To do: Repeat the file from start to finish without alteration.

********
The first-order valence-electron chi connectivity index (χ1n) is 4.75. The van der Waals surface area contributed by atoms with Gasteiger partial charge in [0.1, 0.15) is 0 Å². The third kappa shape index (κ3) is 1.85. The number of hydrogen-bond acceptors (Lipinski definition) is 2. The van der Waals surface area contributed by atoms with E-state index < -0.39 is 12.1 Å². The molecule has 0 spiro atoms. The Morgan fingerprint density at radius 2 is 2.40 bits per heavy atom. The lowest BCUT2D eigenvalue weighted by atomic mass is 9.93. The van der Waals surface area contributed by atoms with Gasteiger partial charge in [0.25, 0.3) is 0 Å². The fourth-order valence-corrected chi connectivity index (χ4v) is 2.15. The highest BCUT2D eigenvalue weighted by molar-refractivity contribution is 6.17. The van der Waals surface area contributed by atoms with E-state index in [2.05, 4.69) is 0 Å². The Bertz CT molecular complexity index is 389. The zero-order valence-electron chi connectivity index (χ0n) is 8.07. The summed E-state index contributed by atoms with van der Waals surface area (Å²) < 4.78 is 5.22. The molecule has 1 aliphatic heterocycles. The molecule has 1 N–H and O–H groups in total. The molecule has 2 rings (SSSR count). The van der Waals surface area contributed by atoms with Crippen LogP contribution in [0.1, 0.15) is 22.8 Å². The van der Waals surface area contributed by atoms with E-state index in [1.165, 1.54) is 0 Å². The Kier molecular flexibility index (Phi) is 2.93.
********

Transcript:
The first-order valence-electron chi connectivity index (χ1n) is 4.75. The van der Waals surface area contributed by atoms with Gasteiger partial charge in [0.1, 0.15) is 0 Å². The third kappa shape index (κ3) is 1.85. The number of hydrogen-bond acceptors (Lipinski definition) is 2. The van der Waals surface area contributed by atoms with E-state index < -0.39 is 12.1 Å². The molecule has 0 spiro atoms. The Morgan fingerprint density at radius 2 is 2.40 bits per heavy atom. The lowest BCUT2D eigenvalue weighted by atomic mass is 9.93. The van der Waals surface area contributed by atoms with Gasteiger partial charge in [0.25, 0.3) is 0 Å². The fourth-order valence-corrected chi connectivity index (χ4v) is 2.15. The highest BCUT2D eigenvalue weighted by molar-refractivity contribution is 6.17. The van der Waals surface area contributed by atoms with E-state index in [2.05, 4.69) is 0 Å². The Bertz CT molecular complexity index is 389. The zero-order valence-electron chi connectivity index (χ0n) is 8.07. The summed E-state index contributed by atoms with van der Waals surface area (Å²) < 4.78 is 5.22. The molecule has 1 aliphatic heterocycles. The molecule has 1 N–H and O–H groups in total. The molecule has 2 rings (SSSR count). The van der Waals surface area contributed by atoms with Crippen LogP contribution in [0.1, 0.15) is 22.8 Å². The van der Waals surface area contributed by atoms with E-state index in [1.165, 1.54) is 0 Å². The Kier molecular flexibility index (Phi) is 2.93.